(Brief reviews of new fall shows, usually based on only the first episode, which may or may not be a fair way to judge a show. Deal with it.)
“Supernatural,” Tuesdays (WB). Aren’t there about 11 new shows this year that could be called “Supernatural”? How did WB snag the title before anyone else did? It’s like naming a show “Funny” or “Interesting.” Anyway, it’s about two brothers searching for their father, who went missing while searching for the supernatural thing (whatever it may have been) that killed the boys’ mother 22 years ago. The lads have accompanied Dad on “hunting” expeditions over the years, having to fight and destroy many demons, ghosts and creatures that were unrelated to Mom’s death but that needed destroying anyway. And now it’s just them, looking for Dad, solving one mystery at a time along the way. Sound very “X-Files”-ish? Didn’t Mulder have an overarching mission, too, one that colored his day-to-day supernatural investigations? Yeah. Good point. This is no “X-Files,” but the first episode (about a ghost woman who kills unfaithful men) was pretty creepy and entertaining. And I’m interested to see where the deeper mysteries — where Dad is now, what happened to Mom — lead.
“Threshold,” Fridays (CBS). CBS wants to attract younger viewers to replace their old ones (who keep dying), so they launch this show about an alien invasion … and put it on Friday nights, when younger viewers are NOT at home watching TV. You know who’s home on Friday nights? Old people. A foxy “contingency expert” (played by Carla Gugino) leads the team of scientists called in by the government when an alien spacecraft shows up and does some weird stuff. The ideas introduced in the two-hour premiere could keep them busy for years: sound waves that affect people’s behavior, a plan to alter humans’ DNA to turn them into the extra-terrestrials, survivors of the initial attack who now have superhuman strength, the possibility that the foxy expert and her team may be infected, too — yeesh. The mythology they’re creating is pretty complicated, but it’s fun if you like that sort of thing. It’s a smart show, to say the least.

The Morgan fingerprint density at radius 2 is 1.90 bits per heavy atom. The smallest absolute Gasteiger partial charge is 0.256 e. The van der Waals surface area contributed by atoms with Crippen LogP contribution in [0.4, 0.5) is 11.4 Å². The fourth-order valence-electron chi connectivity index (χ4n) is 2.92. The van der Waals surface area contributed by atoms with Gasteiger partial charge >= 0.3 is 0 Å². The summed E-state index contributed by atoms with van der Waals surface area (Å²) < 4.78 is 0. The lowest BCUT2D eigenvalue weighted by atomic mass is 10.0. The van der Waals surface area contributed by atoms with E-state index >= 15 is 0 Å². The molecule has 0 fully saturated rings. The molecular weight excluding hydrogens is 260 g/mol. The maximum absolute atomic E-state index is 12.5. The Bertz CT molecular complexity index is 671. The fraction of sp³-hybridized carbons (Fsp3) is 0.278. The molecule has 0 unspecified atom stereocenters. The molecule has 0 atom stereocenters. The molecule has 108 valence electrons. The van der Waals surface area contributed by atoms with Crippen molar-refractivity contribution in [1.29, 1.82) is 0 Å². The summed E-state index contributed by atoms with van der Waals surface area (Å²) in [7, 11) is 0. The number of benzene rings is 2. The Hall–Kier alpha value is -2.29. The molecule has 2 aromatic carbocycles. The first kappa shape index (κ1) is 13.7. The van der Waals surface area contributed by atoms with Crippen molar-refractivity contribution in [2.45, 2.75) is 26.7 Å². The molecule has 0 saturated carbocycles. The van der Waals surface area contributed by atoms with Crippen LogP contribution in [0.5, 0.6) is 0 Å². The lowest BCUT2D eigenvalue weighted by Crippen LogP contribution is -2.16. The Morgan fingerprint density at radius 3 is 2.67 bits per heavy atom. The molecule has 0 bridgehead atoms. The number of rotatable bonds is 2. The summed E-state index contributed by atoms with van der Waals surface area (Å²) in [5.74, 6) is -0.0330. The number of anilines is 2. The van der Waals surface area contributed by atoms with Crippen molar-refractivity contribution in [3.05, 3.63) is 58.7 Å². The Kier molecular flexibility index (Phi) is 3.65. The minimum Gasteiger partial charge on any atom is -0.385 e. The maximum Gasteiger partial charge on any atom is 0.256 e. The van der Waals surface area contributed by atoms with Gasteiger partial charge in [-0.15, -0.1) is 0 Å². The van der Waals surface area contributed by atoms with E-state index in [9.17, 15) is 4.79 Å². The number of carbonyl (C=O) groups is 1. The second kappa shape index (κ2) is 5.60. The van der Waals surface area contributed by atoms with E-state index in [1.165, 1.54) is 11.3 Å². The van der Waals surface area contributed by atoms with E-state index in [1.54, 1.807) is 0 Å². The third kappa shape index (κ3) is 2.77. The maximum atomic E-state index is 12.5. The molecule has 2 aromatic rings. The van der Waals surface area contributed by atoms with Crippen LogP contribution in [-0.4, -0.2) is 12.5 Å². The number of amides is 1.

“Twins,” Fridays (WB). One’s plain-looking and brilliant; the other’s beautiful and dumb. And they’re twins! And they’ve just been made CEOs of their father’s lingerie company. And they fight a lot, but they also love each other. Show was created by the team behind “Will & Grace,” but it sure isn’t very funny. Sara Gilbert (the deadpan daughter from “Roseanne”) plays the plain sister, and she made me laugh a few times (“I’m not much of a laugher, but I want you to know that’s really funny,” she told someone). But otherwise, there’s just not much TO the show. We’re a family, we fight, we run a business, we make crude, obvious jokes. Meh.
“Head Cases,” Wednesdays (Fox). One’s a corporate lawyer who just had a nervous breakdown after a lifetime of panic attacks; the other’s a two-bit shyster with a bad temper and no sense of decorum! And now they’re partners! Chris O’Donnell plays the corporate guy, and he’s better than you’d expect Chris O’Donnell to be. The other guy is Adam Goldberg, and he’s a bit too wacky/irritating for my tastes. The focus seems to be on the two men’s mental issues and how they affect their cases, rather than on the cases themselves — that is, it’s not just another show about lawyers and courtrooms. Sorta funny and sorta interesting, but I didn’t feel any compelling reason to watch it again. Plus, it’s on opposite “Lost,” so it’s going to get canceled soon anyway. (Post-script: Sure enough, after only two episodes, Fox canceled it. Seems “Head Cases” was doing so poorly in the ratings, it was actually coming in below whatever was on UPN. That’s bad.)